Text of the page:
Research confirms that a child's experience in the first three years of life shape its future - out of all proportion to the rest of childhood. A secure primary attachment relationship is the main protective factor due to the impact it has on the developing brain. When a child's first 3 years are right, it brings huge benefits not just for the child but for the whole of society.
Scientific research is convincing in its message that the first three years of life shape a child's physical, emotional and mental development – for good or bad – out of proportion to the rest of childhood. What About The Children? is a voice for children too young to speak out about their emotional needs themselves.
What About The Children? campaigns for policies that promote prevention rather than intervention to protect the emotional well being of all children. It speaks for the emotional needs of under threes at All Party Parliamentary Groups (APPG's) concerned with children, at the Early Childhood Forum, and Save Childhood Movement.
Young children, who are nurtured, talked to and played with attentively by a constant, sensitive and responsive carer – most often, but not always, the mother – with other caring adults as secondary attachment figures, will almost invariably thrive.
We campaign to ensure children receive consistent, responsive loving care in their earliest years critical for optimum brain development and long term physical and mental health.
What About the Children? brings together academics and practitioners at its annual conference & bi ennnial Goodman lectures on a broad range of aspects of early child development. Past conference papers can be downloaded here.
What About the Children? searches out current scientific research in neuroscience, psychology, biology and the medical sciences, selecting research that provide new insights into early life experiences. We summarise these academic papers for the wider professional community and others interested in children's well being.
Our Research Summaries are grouped by the year the research was published.
The Quality of mother-infant interaction really does matter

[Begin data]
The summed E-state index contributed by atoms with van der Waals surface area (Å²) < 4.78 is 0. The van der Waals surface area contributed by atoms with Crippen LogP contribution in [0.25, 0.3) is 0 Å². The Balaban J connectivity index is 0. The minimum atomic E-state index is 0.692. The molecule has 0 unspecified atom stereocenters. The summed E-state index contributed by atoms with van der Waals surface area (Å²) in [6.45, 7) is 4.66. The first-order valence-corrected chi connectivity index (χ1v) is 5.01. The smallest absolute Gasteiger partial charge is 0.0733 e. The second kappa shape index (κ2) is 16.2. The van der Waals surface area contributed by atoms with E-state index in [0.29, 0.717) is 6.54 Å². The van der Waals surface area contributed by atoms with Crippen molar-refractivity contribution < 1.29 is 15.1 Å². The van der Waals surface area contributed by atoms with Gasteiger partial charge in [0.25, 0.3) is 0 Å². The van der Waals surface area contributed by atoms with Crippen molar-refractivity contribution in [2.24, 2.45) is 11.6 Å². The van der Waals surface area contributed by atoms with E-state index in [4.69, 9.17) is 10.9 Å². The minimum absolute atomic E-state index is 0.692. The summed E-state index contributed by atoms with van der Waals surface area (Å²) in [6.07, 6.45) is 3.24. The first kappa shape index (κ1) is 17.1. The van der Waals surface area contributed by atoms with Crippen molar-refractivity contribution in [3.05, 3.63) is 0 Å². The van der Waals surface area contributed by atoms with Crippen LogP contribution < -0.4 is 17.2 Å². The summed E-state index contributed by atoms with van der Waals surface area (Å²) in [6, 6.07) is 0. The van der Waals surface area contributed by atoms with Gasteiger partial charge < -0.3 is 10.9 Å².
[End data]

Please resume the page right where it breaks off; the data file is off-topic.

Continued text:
New research looks at the links between early care-giving experiences and children's brain development. Unlike much of the earlier research this work has been based on normal mother-infant relationships. Previous evidence has come from worst case scenarios of neglect in orphans or in children of severely stressed mothers. The research in animals has indicated what we might find, but no-one has yet done the research in human mother-infant pairs.
Looking foward to 2017
'Are we betraying children and childhood and if so what is to be done about it?'
This is the title of Professor Sir Al Aynlsey-Green's Goodman Lecture which he will deliver at What About The Children?'s 2017 Conference on the 9th March at the Royal Overseas League, Park Place London.
Professor Sir Al Aynsley-Green Kt is Professor of Advocacy for Children and Childhood, Nottingham Trent University and Professor Emeritus of Child Health, University College London; immediate Past President BMA and formerly first Childrens Commissioner for England.
To book your attendance at this important event click here.
Last chance for conference Early Bird Discount.
The Early Bird Discount is extended for one more week!
Book now to attend What About The Children's 2017 Conference 'Do children have rights? Who has the responsibility?'
£85 (includes lunch) reduced fee of £45 for second delegate from same organisation
Early bird discount £75 second delegate from same organisation booked at the same time £40
The United Nations has "serious concerns" about UK Government’s failure to prioritise children's needs.
Despite some progress from their last report in 2008, the UN Committee on the Rights of the Child warns that the UK is not doing enough to prioritise children and give them the opportunity to fulfil their potential. The UK ratified the UN Convention on the Rights of the Child (UNCRC) in 1991, yet there’s still no cross-government strategy to implement children's rights or a senior government minister with responsibility for children's rights.
Children's rights are the basic things children need to thrive – the right to an adequate standard of living, an education, to play, be healthy, and be cared for. They should act as a safety net – meaning children always receive minimum standards of treatment whatever the changing economic climate.
The UN Committee said it is "Seriously concerned at the effects that recent fiscal policies and allocation of resources" have had, they are "disproportionately affecting children in disadvantaged situations." It calls on the UK to "introduce a statutory obligation" to consider children's needs "when developing laws and policies affecting children" and "adopt comprehensive action plans" to ensure children in the UK have the best start in life.
What About The Children? relies entirely on its supporters for funding and on the hard work of its committed volunteers.
Help us get the important message about emotional needs and early brain development out to even more people.
What About The Children?, a small national charity, brings together people from a range of backgrounds and expertise who have come together to campaign on behalf of the emotional needs of children too young to speak for themselves. The charity is independent with no political or religious affiliations.